How to Make a Custom Dress Form
Do you wish you had one of these, but don't want to pay for it?
If you want to make your own clothes, a dress form will make the job much easier! If you're designing them yourself or making your own patterns this tool is priceless!!! Although you can buy dress forms in different sizes, you'll pay somewhere around $100 for one, and chances are, you aren't proportioned exactly like the form is. Having a custom dress form that shaped like YOU are allows you to do the fitting on your own clothes. Apparently there's a kit available to make a plaster mold of yourself to make a custom dress form for around $175.
Here's how you can make your
own custom dress form, shaped like YOU are, for around $10...
Saran Wrap OR a tight t-shirt & leggings
Duct tape (I used 2 rolls)
Cotton stuffing (I used 3 16oz packages)
A husband (just remind him you're saving him $175 by doing this!)
OR an unsuspecting girlfriend or family member
First, make a quick
trip to the bathroom! Trust me :)
Next, your assistant will need to wrap you up w/ saran wrap OR you can wear a tight t-shirt & shorts or leggings. Just realize that what ever clothes you're wearing need to be skin tight- extra wrinkles add inches to the finished dress form. Also, whatever clothes you wear will end up being cut off so pick some you're happy to scrap (or use saran wrap). If you don't have a tight t-shirt you can cut a slit in the back of a loose t-shirt, and duct tape it together so it is tight.
Now grab your roll of duct tape and a good sense of humor and start taping! Start by using diagonal strips for the chest area, but don't tape too tight here in order to preserve your shape! Complete the remainder of the first layer with vertical strips.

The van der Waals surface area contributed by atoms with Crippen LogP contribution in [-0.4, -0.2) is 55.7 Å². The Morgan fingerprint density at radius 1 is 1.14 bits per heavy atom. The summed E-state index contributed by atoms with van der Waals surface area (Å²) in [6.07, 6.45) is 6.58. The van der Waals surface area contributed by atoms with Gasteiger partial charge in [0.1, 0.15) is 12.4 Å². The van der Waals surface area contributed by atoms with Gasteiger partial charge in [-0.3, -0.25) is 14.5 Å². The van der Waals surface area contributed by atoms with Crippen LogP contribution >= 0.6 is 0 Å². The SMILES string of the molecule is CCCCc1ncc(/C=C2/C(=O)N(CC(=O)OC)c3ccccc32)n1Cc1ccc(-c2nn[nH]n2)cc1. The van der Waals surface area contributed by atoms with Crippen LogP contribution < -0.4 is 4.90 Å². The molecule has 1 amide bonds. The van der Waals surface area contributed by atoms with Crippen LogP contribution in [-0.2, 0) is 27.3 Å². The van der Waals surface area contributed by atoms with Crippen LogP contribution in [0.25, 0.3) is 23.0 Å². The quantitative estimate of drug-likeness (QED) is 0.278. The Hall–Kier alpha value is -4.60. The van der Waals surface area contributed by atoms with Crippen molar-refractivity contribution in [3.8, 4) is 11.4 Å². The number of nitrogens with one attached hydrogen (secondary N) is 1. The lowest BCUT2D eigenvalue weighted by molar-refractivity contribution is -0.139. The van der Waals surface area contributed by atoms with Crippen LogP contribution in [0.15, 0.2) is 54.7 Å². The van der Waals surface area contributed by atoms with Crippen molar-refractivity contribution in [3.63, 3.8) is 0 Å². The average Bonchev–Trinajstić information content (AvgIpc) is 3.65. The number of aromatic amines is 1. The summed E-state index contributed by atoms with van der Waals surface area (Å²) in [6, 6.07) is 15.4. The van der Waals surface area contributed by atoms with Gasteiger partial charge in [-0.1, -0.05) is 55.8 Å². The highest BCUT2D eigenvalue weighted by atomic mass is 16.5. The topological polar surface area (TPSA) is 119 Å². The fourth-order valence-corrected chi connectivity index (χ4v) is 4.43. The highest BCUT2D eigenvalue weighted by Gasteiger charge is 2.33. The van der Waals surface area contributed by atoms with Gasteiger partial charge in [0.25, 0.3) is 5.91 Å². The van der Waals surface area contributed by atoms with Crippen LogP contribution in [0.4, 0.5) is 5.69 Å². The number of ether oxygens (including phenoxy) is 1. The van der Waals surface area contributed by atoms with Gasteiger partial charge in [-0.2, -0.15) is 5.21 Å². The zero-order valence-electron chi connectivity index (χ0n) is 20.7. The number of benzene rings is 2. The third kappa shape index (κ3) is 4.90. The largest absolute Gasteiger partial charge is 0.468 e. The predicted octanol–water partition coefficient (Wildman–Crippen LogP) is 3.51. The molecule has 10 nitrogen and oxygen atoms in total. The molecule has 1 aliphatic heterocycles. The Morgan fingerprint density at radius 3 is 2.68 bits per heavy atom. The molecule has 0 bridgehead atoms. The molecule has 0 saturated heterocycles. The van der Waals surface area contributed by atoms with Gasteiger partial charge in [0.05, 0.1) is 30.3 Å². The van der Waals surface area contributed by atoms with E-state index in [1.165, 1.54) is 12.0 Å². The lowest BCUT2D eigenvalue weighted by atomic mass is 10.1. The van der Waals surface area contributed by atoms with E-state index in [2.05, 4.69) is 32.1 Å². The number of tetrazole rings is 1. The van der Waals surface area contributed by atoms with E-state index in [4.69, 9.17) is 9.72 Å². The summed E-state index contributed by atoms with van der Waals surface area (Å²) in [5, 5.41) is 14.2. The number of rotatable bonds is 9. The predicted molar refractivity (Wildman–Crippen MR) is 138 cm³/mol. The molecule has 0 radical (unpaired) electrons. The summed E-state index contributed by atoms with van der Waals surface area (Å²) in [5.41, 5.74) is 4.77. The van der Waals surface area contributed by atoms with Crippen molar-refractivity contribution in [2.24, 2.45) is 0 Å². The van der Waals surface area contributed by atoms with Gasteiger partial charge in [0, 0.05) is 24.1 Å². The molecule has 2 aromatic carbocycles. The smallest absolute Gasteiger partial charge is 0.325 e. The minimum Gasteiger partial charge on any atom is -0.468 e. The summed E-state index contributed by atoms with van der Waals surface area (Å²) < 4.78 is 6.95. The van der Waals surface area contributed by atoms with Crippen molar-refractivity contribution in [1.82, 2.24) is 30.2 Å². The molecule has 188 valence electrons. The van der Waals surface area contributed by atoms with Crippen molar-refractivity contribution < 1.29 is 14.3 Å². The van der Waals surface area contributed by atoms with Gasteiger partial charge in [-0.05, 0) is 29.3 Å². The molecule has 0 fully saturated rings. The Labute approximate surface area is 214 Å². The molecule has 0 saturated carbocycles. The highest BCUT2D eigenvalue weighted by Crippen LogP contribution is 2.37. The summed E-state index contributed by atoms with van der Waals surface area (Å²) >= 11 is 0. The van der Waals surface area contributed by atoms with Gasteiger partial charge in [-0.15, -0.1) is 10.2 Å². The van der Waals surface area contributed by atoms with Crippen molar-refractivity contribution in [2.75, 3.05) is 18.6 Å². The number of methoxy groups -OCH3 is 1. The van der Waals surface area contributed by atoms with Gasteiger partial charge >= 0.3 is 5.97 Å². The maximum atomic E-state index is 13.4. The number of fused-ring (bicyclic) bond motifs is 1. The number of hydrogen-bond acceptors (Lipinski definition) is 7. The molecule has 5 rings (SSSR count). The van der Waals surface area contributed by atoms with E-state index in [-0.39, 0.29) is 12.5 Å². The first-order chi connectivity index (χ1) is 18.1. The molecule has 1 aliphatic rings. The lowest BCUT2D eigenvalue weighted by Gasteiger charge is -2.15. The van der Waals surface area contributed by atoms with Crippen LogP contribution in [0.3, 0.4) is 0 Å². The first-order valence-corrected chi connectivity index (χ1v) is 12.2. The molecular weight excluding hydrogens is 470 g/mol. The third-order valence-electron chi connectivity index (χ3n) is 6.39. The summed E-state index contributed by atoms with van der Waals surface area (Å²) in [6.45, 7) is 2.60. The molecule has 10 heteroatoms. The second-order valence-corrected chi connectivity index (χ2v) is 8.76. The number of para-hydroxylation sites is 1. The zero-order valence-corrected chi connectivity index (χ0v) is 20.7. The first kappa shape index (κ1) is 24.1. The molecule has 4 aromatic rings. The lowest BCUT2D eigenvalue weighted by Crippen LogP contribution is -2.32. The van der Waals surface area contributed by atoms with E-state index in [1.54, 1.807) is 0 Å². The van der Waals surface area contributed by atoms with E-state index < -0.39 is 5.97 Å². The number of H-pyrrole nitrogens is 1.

Next, do a second layer and put the tape on in a different direction than the first layer. Do a tight, horizontal layer around the waist and hips.
Eye ball it, and be sure you're wrapped pretty evenly. You can do a third layer which will make the form a bit stronger.
Put a horizontal piece around the bottom as evenly as you can, to serve as a cutting guide for the base of the mannequin.
Cut around the base, using your horizontal tape as a guideline. Try to keep it parallel to the floor. It's easier to get the bottom even now than it will be once you've cut it off.
Very carefully, cut off the duct tape, from top to bottom, down the back. Aaaaahhhh, take a deep breath and be happy we don't wear corsets anymore!
Now put a piece of tape, sticky side up, underneath one side of the open back, and tape the back together from the inside. This will be a temporary hold while you do the stuffing.
Stuff the inside just enough that it holds its shape (I used 2 of the three bags of stuffing I had at this point). Now compare the mannequin's measurements to yours. This will give you an idea how tightly you should tape the back shut. If the measurements are right on, great! Tape the back up, lining it up perfectly. If her measurements are slightly larger in areas, then slightly overlap the two back sides to compensate when taping her back closed.
Once your mannequin is taped up securely, then finish stuffing her full.
When you're done stuffing, then carefully tape up the openings (arms, neck & base) taking care to preserve their shape.
You should re-measure again, and if she is any bigger than you are, then you can slightly take in certain areas by carefully using some more tight tape.
If you want, you can mount your mannequin on an old lamp stand.
This is a good time to add style lines to your mannequin.